Saturday, September 13, 2008

Another Airlines Bites the Dust as the UK Tries to Get Thousands Home

The UK aviation watchdog is coordinating a massive airlift with airlines and tour operators today after the XL collapse left at least 85,000 holidaymakers stranded abroad in the US, the Caribbean and Europe.

The Civil Aviation Authority is chartering planes from airlines, lease companies and tour companies after Britain's third-largest tour operator entered administration, leaving a further 200,000 people with holiday bookings that are now worthless.

The boss of Europe's largest tour operator, TUI Travel, urged the government to impose a £1 rescue levy on all airline tickets after it emerged that 10,000 of the stranded holidaymakers will not receive compensation or a replacement flight home because they are not covered by the tour industry compensation scheme.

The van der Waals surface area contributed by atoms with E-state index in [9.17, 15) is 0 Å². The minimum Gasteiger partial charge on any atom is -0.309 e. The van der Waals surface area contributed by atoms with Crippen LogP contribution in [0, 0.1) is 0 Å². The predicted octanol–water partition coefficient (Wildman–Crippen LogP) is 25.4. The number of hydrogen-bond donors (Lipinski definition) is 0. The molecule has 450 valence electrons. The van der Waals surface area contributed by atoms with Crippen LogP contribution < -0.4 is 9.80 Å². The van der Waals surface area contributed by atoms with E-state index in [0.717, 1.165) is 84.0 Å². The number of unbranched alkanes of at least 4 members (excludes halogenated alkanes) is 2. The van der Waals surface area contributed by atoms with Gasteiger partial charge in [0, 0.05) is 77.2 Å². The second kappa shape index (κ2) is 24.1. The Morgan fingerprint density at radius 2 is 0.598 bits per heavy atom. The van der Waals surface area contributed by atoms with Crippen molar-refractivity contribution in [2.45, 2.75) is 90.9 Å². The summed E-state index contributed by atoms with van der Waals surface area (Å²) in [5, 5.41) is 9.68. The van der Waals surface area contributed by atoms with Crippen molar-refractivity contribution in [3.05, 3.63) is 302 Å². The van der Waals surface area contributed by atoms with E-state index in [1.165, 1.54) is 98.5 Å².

Around 75,000 XL customers will be flown home by the CAA, airlines and tour operators because they are protected by ATOL, a fund that all UK holiday companies are required to pay into. However, the 10,000 people who booked flights through XL's charter subsidiary XL Airlines must pay for their flight home, as Virgin Atlantic warned that any customers stranded in Florida or the Caribbean who are not covered by ATOL face several days of delays because flights are fully booked.

"These customers probably thought they were protected and that is ridiculous. There will be more airline failures because they cannot cope with this pressure," said Peter Long, TUI Travel chief executive. Long added that the ATOL scheme was designed to cope with an XL-scale collapse but would be severely depleted. "It will have to be rebuilt," he said.

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